Ultimately, I do believe it will all turn out to be worth it. The storms I’m weathering now will certainly look good on my resume. Except that it sets me up to land in the middle of more storms, which is the opposite of what I want.

When you do something really well… but you hate every moment doing it… and people want you to do it some more… it’s the ultimate irony.

Well, I’m tired of thinking about it. I have the weekend to recover before I have to go back to yet more of the same on Monday.

Time to do some things I really enjoy.

And leave the rest of the world to its drama fog and firestorms.

 

August at last

red poppies in a field with blue sky overheadAs time goes on, I’m less and less of a fan of the summertime.

Days are too long and too bright.  Nights are too short, and I have trouble sleeping in the heat. I keep my air conditioner on, but it’s harder to sleep with that noise.

There’s too much activity. Everybody is running around DOING STUFF, and I have to do more stuff, too. I have to mow my lawn. I have to keep after the weeds and little trees sprouting up all over the place in my back yard. There are stink bugs, mosquitoes, moths, and all assortment of creepy-crawlies that proliferate. I know they have as much of a right to exist as I do… and they have a place in the world (probably more than me)… but they’re still a source of vexation.

The usual routine is thrown off, as people go on vacation, I never know who’s going to be in the office when, and it’s incredibly difficult to get anything done at work.

Well, whatever. I just have to take care of myself.

I’ve been laying low, for the past few days. Reading and listening to music and keeping life simple. Not spending much time on social media — it appeals to me less and less, as time goes on. I do value it for the links to recent research, but in all honesty, the level of discussion just depresses me, after a while. I guess I’m not naturally inclined to wedging my ideas into 140 characters of a Facebook post.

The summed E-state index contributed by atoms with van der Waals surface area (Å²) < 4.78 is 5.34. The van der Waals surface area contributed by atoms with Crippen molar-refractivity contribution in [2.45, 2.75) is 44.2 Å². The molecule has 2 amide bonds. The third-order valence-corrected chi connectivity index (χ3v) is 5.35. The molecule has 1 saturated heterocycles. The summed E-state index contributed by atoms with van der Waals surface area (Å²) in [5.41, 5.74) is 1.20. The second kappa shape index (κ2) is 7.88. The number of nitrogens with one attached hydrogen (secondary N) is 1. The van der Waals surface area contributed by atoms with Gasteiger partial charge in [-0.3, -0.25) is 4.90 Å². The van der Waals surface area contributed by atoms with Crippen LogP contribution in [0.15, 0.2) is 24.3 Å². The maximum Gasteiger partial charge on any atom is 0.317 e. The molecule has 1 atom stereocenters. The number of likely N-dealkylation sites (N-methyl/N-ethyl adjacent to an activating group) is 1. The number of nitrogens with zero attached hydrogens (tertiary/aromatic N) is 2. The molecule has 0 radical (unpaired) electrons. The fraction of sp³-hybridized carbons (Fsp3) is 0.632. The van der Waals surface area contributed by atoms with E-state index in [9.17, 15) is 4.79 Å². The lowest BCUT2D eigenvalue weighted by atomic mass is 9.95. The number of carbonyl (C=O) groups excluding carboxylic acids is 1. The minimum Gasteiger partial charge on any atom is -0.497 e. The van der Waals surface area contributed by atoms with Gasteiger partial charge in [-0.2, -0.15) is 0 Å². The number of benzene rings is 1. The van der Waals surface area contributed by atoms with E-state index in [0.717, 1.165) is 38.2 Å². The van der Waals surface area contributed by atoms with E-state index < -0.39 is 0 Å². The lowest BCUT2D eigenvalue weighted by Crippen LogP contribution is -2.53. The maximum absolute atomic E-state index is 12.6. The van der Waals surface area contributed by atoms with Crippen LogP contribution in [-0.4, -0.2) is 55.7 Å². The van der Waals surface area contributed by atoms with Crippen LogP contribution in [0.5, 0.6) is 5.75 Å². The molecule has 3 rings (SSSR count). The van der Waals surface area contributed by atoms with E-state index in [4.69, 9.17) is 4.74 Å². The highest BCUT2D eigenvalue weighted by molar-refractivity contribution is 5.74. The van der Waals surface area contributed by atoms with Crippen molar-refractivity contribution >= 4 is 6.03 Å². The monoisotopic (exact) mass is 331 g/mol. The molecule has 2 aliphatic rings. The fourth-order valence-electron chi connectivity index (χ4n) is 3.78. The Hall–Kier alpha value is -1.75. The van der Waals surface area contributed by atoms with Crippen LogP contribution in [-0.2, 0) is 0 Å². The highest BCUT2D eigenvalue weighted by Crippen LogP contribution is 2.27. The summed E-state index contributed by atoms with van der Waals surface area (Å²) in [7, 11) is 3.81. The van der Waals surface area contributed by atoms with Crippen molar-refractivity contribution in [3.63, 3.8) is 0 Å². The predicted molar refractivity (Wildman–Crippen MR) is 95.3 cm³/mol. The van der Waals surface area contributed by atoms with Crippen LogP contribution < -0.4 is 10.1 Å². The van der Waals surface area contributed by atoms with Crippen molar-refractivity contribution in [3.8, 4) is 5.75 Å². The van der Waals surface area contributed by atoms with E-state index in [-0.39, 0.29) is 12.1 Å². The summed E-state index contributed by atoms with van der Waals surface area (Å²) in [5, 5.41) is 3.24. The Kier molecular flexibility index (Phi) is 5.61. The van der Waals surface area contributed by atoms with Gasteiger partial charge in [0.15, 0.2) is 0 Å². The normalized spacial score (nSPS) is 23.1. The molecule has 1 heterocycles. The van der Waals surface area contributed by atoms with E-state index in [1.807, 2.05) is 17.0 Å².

I long for extended thought… deep consideration. Really getting to the meat of things, rather than skimming along the surface.

Summer is passing on, and so I look back and take stock of what the past several months have brought.

round hay bales in field with cloudy sky overhead

Work has been fine, I suppose. It’s been too scattered for my liking, and I’ve toyed with the idea of moving on. How I would love to move on. But I’m in the middle of some big projects I need to finish, before I can do that. Plus, I’m just now getting the hang of a lot of stuff I do. So, why leave, now that I’m nearing a point of greater capability? Plus, the company is offering us all the chance to work from home up to 5 days a week. A lot of already do work from home a few days a week, but this would be official. And it would open the door to them changing the workplace configuration.

They’re talking about creating “the workplace of the future” or somesuch. And if you’re guessing that doesn’t make my heart brim with anticipation, you’re right. Too often, that sort of talk is about open workspaces, which is pure hell for someone like me. But if I can work from home 3-4 days a week, then that’s fine.